- The House and Senate have introduced bills that would provide $3 billion in the form of mandatory grant programs and flexibilities for early childhood education programs and K-12 schools.
- The funds are meant to help districts maintain operations during building closures and re-open sooner by providing financial support for technology like 1:1 devices, funding for continued operations like school meal distribution and building cleanings, and mental health support. The legislation includes:
- $1.2 billion for states to support school districts as they plan for closures. The funding could be used to support school meal distribution, ramped up cleaning and disinfecting efforts, educator training and other preparedness and response efforts.
- An additional $3 million would be allocated to the National Child Traumatic Stress Network (NCTSN) to provide resources for educational programs, teachers, principals, administrators and other school leaders to help address the challenges related to stress associated with COVID-19.
- $600 million for early education programs to meet emergency staffing needs, cover costs to clean and sanitize facilities, and provide training and supports to staff.
- A House Committee on Education and Labor aide said lawmakers hope to include Virginia Democrat Rep. Bobby Scott’s Supporting Students in Response to Coronavirus Act in another upcoming coronavirus assistance package. A sister bill has been introduced in the Senate by Sen. Patty Murray (D-Washington). Bipartisan compromises in the first two coronavirus assistance packages suggest this legislation, included as part of a larger package, could also pass the House and Senate.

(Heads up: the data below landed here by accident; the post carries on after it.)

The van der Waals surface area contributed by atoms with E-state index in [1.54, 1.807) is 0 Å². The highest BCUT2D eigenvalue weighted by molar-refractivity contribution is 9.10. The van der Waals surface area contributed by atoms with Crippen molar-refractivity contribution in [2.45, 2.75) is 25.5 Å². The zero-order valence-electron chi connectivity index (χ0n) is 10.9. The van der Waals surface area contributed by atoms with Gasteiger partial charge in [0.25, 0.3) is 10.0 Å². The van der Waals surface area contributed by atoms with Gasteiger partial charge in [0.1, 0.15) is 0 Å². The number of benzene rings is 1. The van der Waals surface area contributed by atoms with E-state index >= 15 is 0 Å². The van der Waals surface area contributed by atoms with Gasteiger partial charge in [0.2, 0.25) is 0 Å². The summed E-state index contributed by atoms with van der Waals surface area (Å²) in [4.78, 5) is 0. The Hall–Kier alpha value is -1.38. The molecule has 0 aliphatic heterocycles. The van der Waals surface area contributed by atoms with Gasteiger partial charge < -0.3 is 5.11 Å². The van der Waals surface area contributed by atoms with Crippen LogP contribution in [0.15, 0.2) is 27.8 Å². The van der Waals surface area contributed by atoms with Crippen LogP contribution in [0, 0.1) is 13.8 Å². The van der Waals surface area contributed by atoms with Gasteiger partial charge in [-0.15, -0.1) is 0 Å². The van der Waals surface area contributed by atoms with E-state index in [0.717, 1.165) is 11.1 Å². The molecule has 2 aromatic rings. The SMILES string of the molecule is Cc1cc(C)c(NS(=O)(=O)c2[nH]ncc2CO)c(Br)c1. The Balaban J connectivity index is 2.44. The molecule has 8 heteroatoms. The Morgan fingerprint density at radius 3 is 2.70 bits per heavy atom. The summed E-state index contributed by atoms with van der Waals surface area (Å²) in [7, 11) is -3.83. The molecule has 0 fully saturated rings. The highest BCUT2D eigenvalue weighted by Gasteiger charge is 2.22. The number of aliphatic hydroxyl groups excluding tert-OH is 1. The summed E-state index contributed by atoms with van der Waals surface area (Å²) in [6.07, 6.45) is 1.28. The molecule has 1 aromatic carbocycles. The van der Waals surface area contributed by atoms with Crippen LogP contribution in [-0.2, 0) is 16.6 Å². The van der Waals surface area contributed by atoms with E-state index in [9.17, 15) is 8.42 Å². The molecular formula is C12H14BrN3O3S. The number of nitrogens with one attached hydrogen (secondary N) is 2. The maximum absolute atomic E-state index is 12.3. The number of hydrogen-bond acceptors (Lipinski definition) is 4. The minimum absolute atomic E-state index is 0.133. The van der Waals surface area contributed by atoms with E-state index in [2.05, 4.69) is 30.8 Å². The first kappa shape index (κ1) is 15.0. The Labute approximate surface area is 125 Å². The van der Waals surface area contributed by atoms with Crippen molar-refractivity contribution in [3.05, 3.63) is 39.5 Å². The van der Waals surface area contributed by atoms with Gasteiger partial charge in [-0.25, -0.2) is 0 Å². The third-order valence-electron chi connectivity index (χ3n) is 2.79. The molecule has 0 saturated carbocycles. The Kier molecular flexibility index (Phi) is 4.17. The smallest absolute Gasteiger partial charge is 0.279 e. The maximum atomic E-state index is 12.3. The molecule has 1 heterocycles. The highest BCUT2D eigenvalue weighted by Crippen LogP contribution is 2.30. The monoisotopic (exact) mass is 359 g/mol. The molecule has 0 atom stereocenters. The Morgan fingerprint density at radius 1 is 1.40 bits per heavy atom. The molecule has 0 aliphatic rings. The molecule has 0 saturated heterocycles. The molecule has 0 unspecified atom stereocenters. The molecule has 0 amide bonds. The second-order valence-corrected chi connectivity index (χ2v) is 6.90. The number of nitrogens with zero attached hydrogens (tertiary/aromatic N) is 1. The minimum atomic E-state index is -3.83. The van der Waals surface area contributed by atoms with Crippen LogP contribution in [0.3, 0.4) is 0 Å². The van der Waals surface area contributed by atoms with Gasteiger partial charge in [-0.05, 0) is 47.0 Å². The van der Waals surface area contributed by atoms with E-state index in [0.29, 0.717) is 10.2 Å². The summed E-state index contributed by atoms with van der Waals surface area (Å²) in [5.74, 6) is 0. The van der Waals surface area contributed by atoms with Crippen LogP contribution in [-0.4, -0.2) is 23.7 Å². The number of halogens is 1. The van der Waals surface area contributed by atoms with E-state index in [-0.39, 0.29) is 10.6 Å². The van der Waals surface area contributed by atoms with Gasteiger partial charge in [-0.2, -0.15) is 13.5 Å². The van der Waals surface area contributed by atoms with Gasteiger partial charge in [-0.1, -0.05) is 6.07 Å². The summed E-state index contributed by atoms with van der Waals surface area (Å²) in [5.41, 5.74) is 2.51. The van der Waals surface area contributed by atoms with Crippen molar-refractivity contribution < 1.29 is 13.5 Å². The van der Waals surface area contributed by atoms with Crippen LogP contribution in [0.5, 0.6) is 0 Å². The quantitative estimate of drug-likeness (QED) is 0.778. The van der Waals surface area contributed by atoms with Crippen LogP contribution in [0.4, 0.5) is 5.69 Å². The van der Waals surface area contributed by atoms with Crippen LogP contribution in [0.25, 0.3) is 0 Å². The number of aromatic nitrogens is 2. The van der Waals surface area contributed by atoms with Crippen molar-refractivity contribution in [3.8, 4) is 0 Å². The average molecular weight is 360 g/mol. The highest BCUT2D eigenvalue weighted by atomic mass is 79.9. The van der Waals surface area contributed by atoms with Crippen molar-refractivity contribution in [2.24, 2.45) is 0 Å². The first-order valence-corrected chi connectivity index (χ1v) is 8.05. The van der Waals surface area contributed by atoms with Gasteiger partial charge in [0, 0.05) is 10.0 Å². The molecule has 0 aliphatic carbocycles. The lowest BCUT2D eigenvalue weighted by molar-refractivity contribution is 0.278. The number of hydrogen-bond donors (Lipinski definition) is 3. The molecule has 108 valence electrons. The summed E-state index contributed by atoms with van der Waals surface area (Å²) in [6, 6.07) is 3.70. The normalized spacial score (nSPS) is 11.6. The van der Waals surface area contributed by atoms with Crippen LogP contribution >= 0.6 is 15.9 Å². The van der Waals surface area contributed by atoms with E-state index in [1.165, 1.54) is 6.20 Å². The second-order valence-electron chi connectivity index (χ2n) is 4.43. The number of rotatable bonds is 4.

The legislation comes on the heels of an earlier package that included three proposals allowing schools greater flexibility in providing school meals during COVID-19 closures. That package passed the House with bipartisan support and now heads to the Senate. President Donald Trump tweeted his support for the earlier package, saying he would sign the bill if it comes to his desk.
Noelle Ellerson Ng, associate executive director for policy and advocacy at AASA, The School Superintendent’s Association, said while the first package “is not enough, it’s a huge right step.”
“The dollars are structured appropriately and in flexible ways to help school districts balance all the things they’re doing at once,” she told Education Dive.
“The reality is that the deep work that they’re doing is only going to continue,” Ellerson Ng said. “This is going to be a long-term experience, and it’s going to require long-term fiscal policy.”
The new legislation, which is expected to be included in a third coronavirus assistance package, comes as many states and major metropolitan districts have already shuttered K-12 buildings and are looking to the possibilities of remote learning.
On Sunday night, New York City announced it would close all public schools until at least April 20 and would transition to remote learning within a week, during which time school staff and administrators would be conducting in-person training.
The city is working on getting 1:1 devices in the hands of around 300,000 students without computers and additional students who don’t have WiFi at home. Other districts across the country have had to shutter schools without continued learning options amid concerns districts wouldn’t be able to provide a sustained equitable education for all students.
Education Secretary Betsy DeVos, in guidance from the U.S. Department of Education, reminded administrators last week that if they choose to continue remote learning during closures, all students should be provided an equitable education. States can apply for waivers in case of extended loss of instructional time.
“School closures are jeopardizing access to basic essentials for millions of young people and students across the country, often leaving families without many options,” said Scott, chairman of the House Committee on Education and Labor, said in a press release. This act, he said, would work to mitigate challenges districts and students are facing.
“Is it the end all, be all, and will it solve everything? No,” Ellerson Ng said, calling it “a very balanced and pragmatic approach” that would allow districts to respond to increasing pressures. Funds, she said, should be prioritized based on local needs in school districts and allow for administrators to “move more nimbly” as they address the virus’ spread in their communities.